Before the Internet of Things (IoT) ever made its way into the people’s homes (you know her as Alexa or Siri), it began as most technologies do: on the floor of an organization, trying to connect business goals to greater efficiencies and revenues.
These goals have remained unchanged since the era of Taylorism and scientific management during the first Industrial Revolution.
But things have come a long way since then.
The epoch has changed. You’re now sitting on the leading edge of Industry 4.0, and this means a complete shift in methods, focus, and potential.
It’s called “human resources” for a reason: humans were the resources. Now, humans have become the connectors, builders, managers, and creators. And those resources look very different for Industry 4.0
Why? Because now, there’s a focus on tech.
Industry 4.0 is all about tech resources with humans as decision-makers. For example, all of the following eight technology drivers are at the heart of the future of production, and they all have one thing in common — software.
These essential eight rely on a combination of connectivity and data. Collecting, collating, ordering, analyzing, predicting, and using data is what software is all about.
So the efficacy measurement of software relies on the shoulders of data.
What does this mean for your manufacturing organization? Namely that any…
- Lean automation processes
- Quality control procedures
...will first require the presence of robust, complex software architecture.
This software architecture also needs to be user-friendly enough for workers to access and collaborate across, for truly aligned decision making.
Put simply, in the era of Industry 4.0 failing to understand or harness a CMMS could put you at risk of getting left behind.
What is CMMS?
So what is CMMS software? CMMS software stands for “Computerized Maintenance Management System.” It’s a software that allows managers to control, streamline, and anticipate their manufacturing needs — including performing preventative maintenance, work order scheduling, parts ordering, and more.
A great example is when equipment needs to be serviced. Under a manual system, servicing equipment is reactionary. When something breaks, you fix it.
CMMS systems allow you to take a proactive stance though, based on data, projections, and past performance.
And then to make sure this service is carried out in an orderly manner, a manager can use CMMS software to not only schedule and control these maintenance operations, but also to affect these changes to equipment in all related spheres.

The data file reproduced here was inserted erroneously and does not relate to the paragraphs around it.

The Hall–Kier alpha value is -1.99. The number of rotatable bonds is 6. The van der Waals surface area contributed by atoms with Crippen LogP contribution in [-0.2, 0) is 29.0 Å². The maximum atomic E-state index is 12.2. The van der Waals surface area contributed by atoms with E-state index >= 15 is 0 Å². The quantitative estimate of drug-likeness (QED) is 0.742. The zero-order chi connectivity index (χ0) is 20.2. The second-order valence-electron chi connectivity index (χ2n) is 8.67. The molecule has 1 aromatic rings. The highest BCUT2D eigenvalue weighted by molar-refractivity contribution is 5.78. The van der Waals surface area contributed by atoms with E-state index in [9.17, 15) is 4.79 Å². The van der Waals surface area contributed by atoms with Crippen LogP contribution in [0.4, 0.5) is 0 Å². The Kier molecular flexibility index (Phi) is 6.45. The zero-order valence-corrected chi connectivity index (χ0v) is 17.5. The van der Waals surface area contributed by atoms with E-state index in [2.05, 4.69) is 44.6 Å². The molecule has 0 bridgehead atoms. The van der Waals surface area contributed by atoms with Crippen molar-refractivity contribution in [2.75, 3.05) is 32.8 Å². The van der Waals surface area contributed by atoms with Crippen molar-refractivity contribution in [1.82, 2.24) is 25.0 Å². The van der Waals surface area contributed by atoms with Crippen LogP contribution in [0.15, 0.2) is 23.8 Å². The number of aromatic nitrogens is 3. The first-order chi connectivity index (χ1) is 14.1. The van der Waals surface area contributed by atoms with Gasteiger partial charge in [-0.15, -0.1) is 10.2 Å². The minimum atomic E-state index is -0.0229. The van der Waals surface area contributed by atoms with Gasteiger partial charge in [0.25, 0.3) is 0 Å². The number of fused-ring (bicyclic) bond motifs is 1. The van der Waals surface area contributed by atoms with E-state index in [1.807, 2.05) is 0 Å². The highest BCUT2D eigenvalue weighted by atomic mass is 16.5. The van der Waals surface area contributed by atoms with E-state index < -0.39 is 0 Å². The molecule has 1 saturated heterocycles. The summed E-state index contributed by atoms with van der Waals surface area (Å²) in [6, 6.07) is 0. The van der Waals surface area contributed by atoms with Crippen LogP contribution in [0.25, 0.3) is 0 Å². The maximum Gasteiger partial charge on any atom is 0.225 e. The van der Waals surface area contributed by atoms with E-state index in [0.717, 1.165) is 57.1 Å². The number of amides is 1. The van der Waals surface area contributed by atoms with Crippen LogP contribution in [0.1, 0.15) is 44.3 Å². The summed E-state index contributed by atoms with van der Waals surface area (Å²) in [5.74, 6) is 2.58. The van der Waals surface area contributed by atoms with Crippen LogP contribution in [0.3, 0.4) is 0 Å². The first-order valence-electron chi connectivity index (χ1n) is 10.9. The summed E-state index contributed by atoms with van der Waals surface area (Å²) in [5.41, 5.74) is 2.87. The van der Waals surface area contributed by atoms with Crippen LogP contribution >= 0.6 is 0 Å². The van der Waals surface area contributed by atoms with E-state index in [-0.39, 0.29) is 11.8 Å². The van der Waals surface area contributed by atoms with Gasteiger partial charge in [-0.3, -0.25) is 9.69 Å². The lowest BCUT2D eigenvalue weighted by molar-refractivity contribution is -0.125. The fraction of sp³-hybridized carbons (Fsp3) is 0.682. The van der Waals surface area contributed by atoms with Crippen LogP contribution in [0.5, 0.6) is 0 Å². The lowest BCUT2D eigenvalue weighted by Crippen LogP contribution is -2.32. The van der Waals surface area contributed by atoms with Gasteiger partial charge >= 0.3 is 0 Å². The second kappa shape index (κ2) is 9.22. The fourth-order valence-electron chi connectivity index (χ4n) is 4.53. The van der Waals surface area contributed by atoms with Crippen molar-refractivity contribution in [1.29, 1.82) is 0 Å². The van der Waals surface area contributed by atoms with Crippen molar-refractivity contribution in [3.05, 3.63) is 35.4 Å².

The result is a much more efficient process with minimal downtime.
Today’s CMMS systems are highly sophisticated and lend themselves as easily to production, lean management principles, and quality control.
They come with a core range of functions that are flexible enough to be used in a variety of operations, including:
- Asset tracking
- Preventative maintenance functionality
- Enterprise maintenance information systems
It’s an entire ecosystem of interconnected requirements that CMMS software is responsible for linking and managing. And this makes the “system” part of CMMS incredibly important.
Any CMMS software is designed to perform a baseline set of operations:
- Control the company’s list of maintainable assets through an asset register
- Control accounting of assets, purchase price, depreciation rates, etc.
- Control preventative maintenance procedures and documentation
- Control the issue and documentation of planned and unplanned maintenance work
- Organize the maintenance personnel database including shift work schedules
- Schedule calibration for gauges and instruments
- Control portable appliance testing
- Assist in maintenance project management
- Provide maintenance budgeting and costing statistics
- Control maintenance inventory
- Process condition monitoring inputs
- Provide analysis tools for maintenance performance
It’s a robust set of requirements that calls for a connection between various, sometimes disparate parts your operations, accounting, and production pipelines.
Often, manufacturing businesses that have manual systems switch over to a CMMS because there’s a lack of data transparency. It’s simply too complex to view all these 12 far-reaching but intricately connected operations without a computer-powered component to management.
And that’s what happens when systems converge through the power of software.
What Are the Benefits of Using a CMMS Software?
When you consider that...
- 33% of facility managers are looking for a simple way method for an asset, equipment, and inventory tracking